MEPS 517:1-14 (2014)  -  DOI: https://doi.org/10.3354/meps11094

FEATURE ARTICLE
Environmental conditions and habitat characteristics influence trap and video detection probabilities for reef fish species

Nathan M. Bacheler1,*, David J. Berrane1, Warren A. Mitchell1, Christina M. Schobernd1, Zebulon H. Schobernd1, Bradford Z. Teer1, Joseph C. Ballenger2

1National Marine Fisheries Service, Southeast Fisheries Science Center, 101 Pivers Island Road, Beaufort, NC 28516, USA
2Marine Resources Research Institute, South Carolina Department of Natural Resources, 217 Fort Johnson Road, Charleston, SC 29412, USA
*Corresponding author:

ABSTRACT: Monitoring programs often collect presence-absence data to understand range expansions or contractions, metapopulation dynamics, alien species invasions, or spatial and temporal trends in relative abundance. Using the proportion of sites occupied by a species is misleading, however, if surveys routinely fail to detect species that are present. We used chevron traps paired with underwater videos (N = 1555) in a binomial (presence-absence) generalized additive modeling framework to quantify how environmental conditions, habitat characteristics, and the number of individuals at each site (i.e. site abundance) influenced the detection probabilities of economically important reef fish species in the southeastern USA. After accounting for variable site abundance, trap detection probabilities declined 40% for red porgy Pagrus pagrus, 65% for gray triggerfish Balistes capriscus, and 75% for vermilion snapper Rhomboplites aurorubens as percent hard bottom increased from 0 to 100%. Increasing water temperature caused red porgy trap detection probability to decline modestly, while for gray triggerfish and vermilion snapper it increased substantially. Underwater video was more likely to detect black sea bass Centropristis striata, red porgy, and gray triggerfish when site abundance and water clarity were high and the video camera was facing down-current. Using multiple gears simultaneously, we quantified the ways in which predictor variables influenced the sampling process, which will help in designing surveys that maximize detection probability. Our results also suggest that pairing video cameras to trawls, fisheries acoustics, or nets allows for the estimation of detection probabilities.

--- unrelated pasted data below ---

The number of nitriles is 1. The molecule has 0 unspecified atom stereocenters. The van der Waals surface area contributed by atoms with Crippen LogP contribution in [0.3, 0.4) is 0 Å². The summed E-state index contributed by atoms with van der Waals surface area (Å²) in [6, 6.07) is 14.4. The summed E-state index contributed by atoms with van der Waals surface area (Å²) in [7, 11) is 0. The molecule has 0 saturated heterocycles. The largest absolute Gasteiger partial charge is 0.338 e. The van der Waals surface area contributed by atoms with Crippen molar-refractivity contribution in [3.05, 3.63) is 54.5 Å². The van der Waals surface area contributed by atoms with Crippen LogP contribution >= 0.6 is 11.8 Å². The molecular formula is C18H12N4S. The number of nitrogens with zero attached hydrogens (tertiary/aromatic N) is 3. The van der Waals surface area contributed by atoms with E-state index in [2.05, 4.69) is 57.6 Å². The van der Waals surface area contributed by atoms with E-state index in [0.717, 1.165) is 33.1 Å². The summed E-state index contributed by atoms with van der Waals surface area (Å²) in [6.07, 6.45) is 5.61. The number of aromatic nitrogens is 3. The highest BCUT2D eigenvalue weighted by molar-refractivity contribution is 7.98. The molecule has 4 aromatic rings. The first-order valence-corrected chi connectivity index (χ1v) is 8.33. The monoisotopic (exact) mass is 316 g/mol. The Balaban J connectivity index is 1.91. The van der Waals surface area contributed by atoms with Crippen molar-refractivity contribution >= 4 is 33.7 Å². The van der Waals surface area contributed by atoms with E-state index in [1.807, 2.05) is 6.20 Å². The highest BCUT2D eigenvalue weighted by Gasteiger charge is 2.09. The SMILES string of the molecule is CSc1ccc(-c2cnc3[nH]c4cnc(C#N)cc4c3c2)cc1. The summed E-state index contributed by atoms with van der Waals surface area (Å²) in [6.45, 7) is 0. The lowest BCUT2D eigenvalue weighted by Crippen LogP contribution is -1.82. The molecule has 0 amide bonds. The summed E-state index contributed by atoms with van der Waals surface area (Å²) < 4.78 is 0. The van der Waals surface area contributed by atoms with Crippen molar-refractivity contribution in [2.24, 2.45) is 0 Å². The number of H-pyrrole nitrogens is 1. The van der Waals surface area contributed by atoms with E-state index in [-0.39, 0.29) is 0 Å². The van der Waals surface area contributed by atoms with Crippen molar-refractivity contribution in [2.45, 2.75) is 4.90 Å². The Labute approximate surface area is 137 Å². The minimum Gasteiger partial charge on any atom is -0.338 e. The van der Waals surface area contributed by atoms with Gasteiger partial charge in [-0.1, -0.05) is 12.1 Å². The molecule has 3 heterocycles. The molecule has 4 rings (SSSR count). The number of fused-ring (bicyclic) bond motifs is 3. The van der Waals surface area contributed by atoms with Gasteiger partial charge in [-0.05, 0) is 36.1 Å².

Detectability · Habitat · Catchability · Survey · GAM · Occupancy · Fishery-independent · Sampling gears


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Cite this article as: Bacheler NM, Berrane DJ, Mitchell WA, Schobernd CM, Schobernd ZH, Teer BZ, Ballenger JC (2014) Environmental conditions and habitat characteristics influence trap and video detection probabilities for reef fish species. Mar Ecol Prog Ser 517:1-14. https://doi.org/10.3354/meps11094

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